Burning in Connecticut cancelled but reactionism remains

by: Nathaniel -
More On: Reactionism
Last week, I, and no doubt many of you, came across the story that Southington, a town in Connecticut near Newton, had organized a violent videogame exchange program where the ultimate result, while less obvious than disc-based bonfires in the town square, was the burning of violent videogames perceived as too dangerous for kids to play.  I felt like I was being trolled by the world, so I ignored it on the chance that it wasn't true.

Apparently, it was.

Even though that's been canceled, the idea that some videogames are so violent that they might turn children into mass murderers remains.

Another city - Melrose, Massachusetts - now plans on collecting violent videogames in return for coupons for deals at local businesses or maybe even a coupon that allows school children to get out of homework.  You can also turn in violent toys and movies.  So say goodbye to your Little Johnny Axe Murderer action figure with strangulation grip, and Die Hard films.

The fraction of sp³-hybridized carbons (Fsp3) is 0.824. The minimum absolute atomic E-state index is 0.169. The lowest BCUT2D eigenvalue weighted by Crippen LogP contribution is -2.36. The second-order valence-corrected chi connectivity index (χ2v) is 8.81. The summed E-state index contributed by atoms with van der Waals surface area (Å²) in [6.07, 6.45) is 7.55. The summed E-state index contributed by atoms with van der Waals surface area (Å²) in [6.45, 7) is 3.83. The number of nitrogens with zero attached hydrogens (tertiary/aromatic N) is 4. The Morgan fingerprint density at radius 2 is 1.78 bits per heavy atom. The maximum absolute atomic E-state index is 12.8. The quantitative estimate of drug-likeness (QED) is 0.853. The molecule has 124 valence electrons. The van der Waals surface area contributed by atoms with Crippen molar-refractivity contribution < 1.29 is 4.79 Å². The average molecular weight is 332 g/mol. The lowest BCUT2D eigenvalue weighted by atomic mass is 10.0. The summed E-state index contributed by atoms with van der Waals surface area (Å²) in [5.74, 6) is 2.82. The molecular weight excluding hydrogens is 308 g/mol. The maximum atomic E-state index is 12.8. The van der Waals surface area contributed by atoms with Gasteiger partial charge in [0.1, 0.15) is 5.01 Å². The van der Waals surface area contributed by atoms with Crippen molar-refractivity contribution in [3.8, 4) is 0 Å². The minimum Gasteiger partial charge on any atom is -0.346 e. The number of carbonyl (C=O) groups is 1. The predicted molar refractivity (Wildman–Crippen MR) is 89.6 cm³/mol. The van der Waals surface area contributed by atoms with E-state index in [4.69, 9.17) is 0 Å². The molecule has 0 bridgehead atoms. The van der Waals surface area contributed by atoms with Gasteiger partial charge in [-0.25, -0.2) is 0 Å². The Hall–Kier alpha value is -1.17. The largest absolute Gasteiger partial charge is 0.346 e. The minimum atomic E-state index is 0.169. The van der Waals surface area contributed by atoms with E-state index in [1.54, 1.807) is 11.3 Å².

I don't know what's worst part of that is: is it the collection itself, the pandering nature of "get out of homework free" cards, or the ridiculous attempt to spread the blame by including toys and movies? 

As if that wasn't stupid enough, the Massachusetts Department of Transportation has said they'll pull violent videogames from rest stops as well.  Rest. Stops.

REST STOPS?  Who plays arcade games at rest stops?  Has that ever happened?  Who enters a rest stop with some idea other than getting back out and on the road before you get murdered?

If Assassin's Creed 3 is to be believed, this kind of behavior goes all the way back to the days when operas were cool and important.  We haven't lost a generation of children yet to murder and debauchery, so I don't know why people think videogames will finally be the entertainment form that does it.  

Get some freaking self-awareness, people born before I was.

If you don't want to follow the links above, you can find all the relevant articles at ign.com, polygon, and The Boston Globe
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